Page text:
For NPR News, I'm Eileen Buckley in Buffalo.

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Pilots In Buffalo Plane Crash Noted 'Ice Buildup'

Eileen Buckley Reports On The Crash For 'All Things Considered'
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Kenneth Roth Of Human Rights Watch Remembers Rwanda Genocide Expert Alison Des Forges, Who Died On Flight 3407
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A map locates the site of the crash near Buffalo.

The plane crashed near Buffalo, a city on the shores of Lake Erie. Lindsay Mangum/NPR hide caption

toggle caption Lindsay Mangum/NPR

Voice and data recorders were recovered on Friday from the smoldering wreckage of a commuter plane that crashed overnight outside Buffalo, N.Y., killing 49 people aboard the plane and one person on the ground — and early indications were that ice may have played a role in the disaster.

The crash of Continental Connection Flight 3407 into a house in the small hamlet of Clarence Center, N.Y., was the first fatal accident involving a commercial airliner in the U.S. in more than two years.

The turboprop aircraft went down about five miles from Buffalo Niagara International Airport in light snow and fog around 10:20 p.m. on Thursday and then burst into flames, witnesses said.

The crew of the plane that crashed near Buffalo discussed "significant ice buildup" on the wings and windshield before the crash, National Transportation Safety Board spokesman Steve Chealander said Friday.

Chealander also said the twin turboprop aircraft went through a "severe pitch and roll" after positioning its flaps for a landing.

The plane "basically dove right into the top of the house, from my perspective," said Dave Bissonette, emergency services coordinator for Clarence Center. "I'm no expert on re-creation, but it landed on the house, clearly a direct hit."

Karen Wielinski and her 22-year-old daughter, Jill, were watching television when the aircraft smashed through the roof, pinning them in the wreckage. Wielinski's husband, Doug, is still missing.

"Planes do go over our house, but this one just sounded really different, louder, and I thought to myself, 'if that's a plane, it's going to hit something,' " said Wielinski, who suffered a fractured collarbone in the accident. "The next thing I knew the ceiling was on me."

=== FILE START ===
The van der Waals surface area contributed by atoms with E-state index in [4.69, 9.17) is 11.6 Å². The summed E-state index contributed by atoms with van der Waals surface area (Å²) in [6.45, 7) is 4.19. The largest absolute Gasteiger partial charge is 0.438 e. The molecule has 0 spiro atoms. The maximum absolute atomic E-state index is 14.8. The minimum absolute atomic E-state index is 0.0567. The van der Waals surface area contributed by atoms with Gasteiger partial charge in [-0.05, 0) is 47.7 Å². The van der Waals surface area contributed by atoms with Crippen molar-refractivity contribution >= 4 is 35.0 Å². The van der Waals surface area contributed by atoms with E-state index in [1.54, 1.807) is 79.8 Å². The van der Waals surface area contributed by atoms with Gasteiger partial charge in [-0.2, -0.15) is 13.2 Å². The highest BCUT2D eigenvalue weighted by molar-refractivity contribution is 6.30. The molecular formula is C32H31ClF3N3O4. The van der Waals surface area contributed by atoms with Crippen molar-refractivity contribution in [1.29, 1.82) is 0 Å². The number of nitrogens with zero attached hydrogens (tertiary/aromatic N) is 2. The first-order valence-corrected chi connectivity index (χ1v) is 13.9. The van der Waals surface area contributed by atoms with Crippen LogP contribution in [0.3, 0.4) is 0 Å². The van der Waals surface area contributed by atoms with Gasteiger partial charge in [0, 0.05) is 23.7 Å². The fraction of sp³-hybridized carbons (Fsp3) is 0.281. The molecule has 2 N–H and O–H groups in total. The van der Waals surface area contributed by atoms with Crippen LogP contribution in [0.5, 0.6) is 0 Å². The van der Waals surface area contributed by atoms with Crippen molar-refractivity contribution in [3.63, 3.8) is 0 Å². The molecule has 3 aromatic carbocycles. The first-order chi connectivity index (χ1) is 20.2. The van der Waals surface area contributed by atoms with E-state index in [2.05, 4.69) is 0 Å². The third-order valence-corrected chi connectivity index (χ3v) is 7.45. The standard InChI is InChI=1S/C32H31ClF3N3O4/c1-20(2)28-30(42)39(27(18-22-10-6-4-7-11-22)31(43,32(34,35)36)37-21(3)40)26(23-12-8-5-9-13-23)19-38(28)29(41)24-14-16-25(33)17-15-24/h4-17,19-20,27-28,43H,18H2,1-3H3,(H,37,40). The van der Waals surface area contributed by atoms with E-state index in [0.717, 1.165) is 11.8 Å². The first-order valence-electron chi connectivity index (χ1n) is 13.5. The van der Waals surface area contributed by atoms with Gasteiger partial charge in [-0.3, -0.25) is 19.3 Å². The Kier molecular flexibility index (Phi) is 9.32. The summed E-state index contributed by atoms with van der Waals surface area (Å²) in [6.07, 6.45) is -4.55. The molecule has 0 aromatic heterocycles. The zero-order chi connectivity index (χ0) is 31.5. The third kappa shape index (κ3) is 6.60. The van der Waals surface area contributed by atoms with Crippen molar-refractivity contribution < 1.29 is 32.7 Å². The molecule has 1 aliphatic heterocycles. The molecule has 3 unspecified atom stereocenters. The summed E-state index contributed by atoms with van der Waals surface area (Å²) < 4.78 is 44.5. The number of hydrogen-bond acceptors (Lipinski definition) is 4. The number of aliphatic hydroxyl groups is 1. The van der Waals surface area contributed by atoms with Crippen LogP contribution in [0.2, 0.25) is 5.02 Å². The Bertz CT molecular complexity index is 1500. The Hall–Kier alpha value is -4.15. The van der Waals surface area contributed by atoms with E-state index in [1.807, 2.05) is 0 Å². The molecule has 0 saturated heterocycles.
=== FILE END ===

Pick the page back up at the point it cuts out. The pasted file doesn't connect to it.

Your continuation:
Wielinski, 57, said she pushed her way out of the debris and crawled through a hole in the wreckage as fire erupted around her. She said her daughter managed a similar escape. She said she still hasn't been told of the fate of her husband, who was in another part of the house.

A leading advocate for families of the victims of Sept. 11, 2001, and two members of jazz musician Chuck Mangione's band were among the onboard victims. Alison Des Forges, who was considered one of the foremost experts on Rwanda's genocide, was also one of the victims.

Fielding journalists' questions at a news conference on Friday, the NTSB's Chealander asked for patience, saying "it's too early to tell" the cause of the crash. "We don't have any factual information other than the plane came down and hit a house," he said. "The tail section of the aircraft is relatively intact, so we are trying to recover it now."

Later, NTSB officials recovered the orange-colored flight data and cockpit voice recorders and sent them to Washington, D.C., for analysis.

It was 32 degrees with moderate wind at the time of the crash — not unusual weather conditions in that part of upstate New York for this time of year, Bissonette said. But other pilots in the area were concerned about icing in the wet, cold weather, control tower recordings showed.

No Report Of Problems

Officials from the Niagara Frontier Transportation Authority, which operates the Buffalo airport, said there were no reported problems with the plane before the crash. The 74-seat Bombardier Dash 8 Q400, operated by Colgan Air, was en route from Newark to Buffalo when it suddenly lost contact with air traffic control.